What Your Typography Says About Your Brand

typography branding


Ten percent of the average business’ digital marketing budget is spent on design, according to a recent study by Gartner. Many elements go into design, but one you want to pay particular attention to is typography. Thousands of fonts are available and each has its own voice that represents your business. Avenue 25 reports that bad fonts make it more difficult for customers to respond to calls to action and instructions, with a full 83 percent being intimidated or frustrated by a hard-to-read script font. Instead of losing out on business or ending up on the Internet as a viral meme because your font makes your business signs look like they’re saying something vulgar, learn how to pick out great fonts for your business.

Matching Your Business

Many businesses go with a crisp, clear, and professional font for all of their marketing needs. The advantages to this type of font is that it’s easy to read, easy to print, and it leaves a professional impression on your customers. However, if you run a business targeted at kids, or another fun-centric business, you give off the completely wrong impression with a professional font. Look through the potential fonts your designers have available for you, or check out a font store such as DaFont. Match up your business’ goals and core audience with the font styles that you have available. Avoid commonly used fonts and fonts that don’t have great reputations, such as Comic Sans.

Elements of Color and Style

Picking a font is only the first step on your typography journey. The use of sizing, kerning, and color also plays into the effectiveness of your font. Smashing Magazine takes a look at several fonts, showing how you can use standard serif fonts in a fresh way with color, keeping things playful by changing the direction of the font an design elements, and ways to put a bold font to use. You also want the font to be consistent across your print and online media, so pick up a font that works well for business cards printing, brochure printing, and other types of marketing material.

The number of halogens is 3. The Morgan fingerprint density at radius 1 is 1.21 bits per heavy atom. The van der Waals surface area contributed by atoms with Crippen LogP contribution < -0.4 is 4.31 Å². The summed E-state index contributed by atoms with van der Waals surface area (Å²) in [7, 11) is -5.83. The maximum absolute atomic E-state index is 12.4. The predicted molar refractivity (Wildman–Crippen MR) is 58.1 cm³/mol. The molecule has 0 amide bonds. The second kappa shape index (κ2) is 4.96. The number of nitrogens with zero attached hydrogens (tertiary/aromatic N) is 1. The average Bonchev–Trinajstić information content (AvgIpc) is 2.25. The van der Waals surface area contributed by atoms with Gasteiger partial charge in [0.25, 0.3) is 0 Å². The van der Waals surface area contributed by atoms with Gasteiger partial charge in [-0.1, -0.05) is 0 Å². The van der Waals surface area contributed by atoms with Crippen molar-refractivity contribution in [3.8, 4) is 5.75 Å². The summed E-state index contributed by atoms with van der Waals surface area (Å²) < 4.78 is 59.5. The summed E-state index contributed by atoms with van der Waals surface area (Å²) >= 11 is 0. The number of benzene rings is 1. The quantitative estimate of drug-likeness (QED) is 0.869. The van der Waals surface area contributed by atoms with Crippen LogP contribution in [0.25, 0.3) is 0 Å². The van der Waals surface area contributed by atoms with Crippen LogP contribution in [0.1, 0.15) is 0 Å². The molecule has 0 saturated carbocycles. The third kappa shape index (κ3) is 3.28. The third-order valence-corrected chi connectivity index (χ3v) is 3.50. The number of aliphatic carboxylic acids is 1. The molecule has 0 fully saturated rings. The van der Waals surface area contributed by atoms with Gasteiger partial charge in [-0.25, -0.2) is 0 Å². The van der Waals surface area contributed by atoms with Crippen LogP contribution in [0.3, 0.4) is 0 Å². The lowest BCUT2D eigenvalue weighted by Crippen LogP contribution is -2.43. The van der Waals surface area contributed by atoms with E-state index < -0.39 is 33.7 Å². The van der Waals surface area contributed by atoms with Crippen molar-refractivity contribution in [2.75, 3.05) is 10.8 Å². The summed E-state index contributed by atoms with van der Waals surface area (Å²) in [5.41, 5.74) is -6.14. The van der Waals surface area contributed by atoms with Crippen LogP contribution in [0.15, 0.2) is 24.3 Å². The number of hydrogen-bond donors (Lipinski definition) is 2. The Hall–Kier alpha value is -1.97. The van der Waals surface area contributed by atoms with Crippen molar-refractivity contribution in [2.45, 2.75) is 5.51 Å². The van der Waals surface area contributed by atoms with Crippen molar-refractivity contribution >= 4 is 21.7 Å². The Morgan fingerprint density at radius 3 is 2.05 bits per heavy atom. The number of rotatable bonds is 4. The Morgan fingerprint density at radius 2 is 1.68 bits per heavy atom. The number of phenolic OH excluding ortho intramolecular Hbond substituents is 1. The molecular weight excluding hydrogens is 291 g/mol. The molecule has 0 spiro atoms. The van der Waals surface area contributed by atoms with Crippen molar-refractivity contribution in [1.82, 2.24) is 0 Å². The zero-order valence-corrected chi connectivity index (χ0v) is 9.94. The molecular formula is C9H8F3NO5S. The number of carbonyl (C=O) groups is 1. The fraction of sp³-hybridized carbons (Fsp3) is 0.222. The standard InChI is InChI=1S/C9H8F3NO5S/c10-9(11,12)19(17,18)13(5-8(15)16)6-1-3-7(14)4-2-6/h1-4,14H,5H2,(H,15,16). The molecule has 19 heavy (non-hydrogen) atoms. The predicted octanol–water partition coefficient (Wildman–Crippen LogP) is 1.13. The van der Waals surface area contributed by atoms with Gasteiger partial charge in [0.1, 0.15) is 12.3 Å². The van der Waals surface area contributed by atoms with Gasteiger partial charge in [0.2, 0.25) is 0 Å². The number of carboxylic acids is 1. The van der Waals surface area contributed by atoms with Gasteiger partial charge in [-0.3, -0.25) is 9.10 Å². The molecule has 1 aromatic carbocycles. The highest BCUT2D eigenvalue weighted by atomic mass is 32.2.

Bringing It All Together

Once you have your core font and style, you need to bring it together with the rest of your website and marketing material design elements. You don’t want to introduce too many fonts into your logo or marketing materials, as it begins to look over the top fairly quickly and clashes. If you do want to use multiple fonts, make sure that they are working together instead of against each other. You can use the main font for a typeface for your logo, with the business tagline underneath in a different, more readable font.

Test the font selection on your office and core demographic. If you’re catering to an older demographic, you want to focus on easy-to-read fonts that are larger than average in order to accommodate eyesight issues in an aging population. For younger demographics, focus on color and unique design elements to make everything pop.

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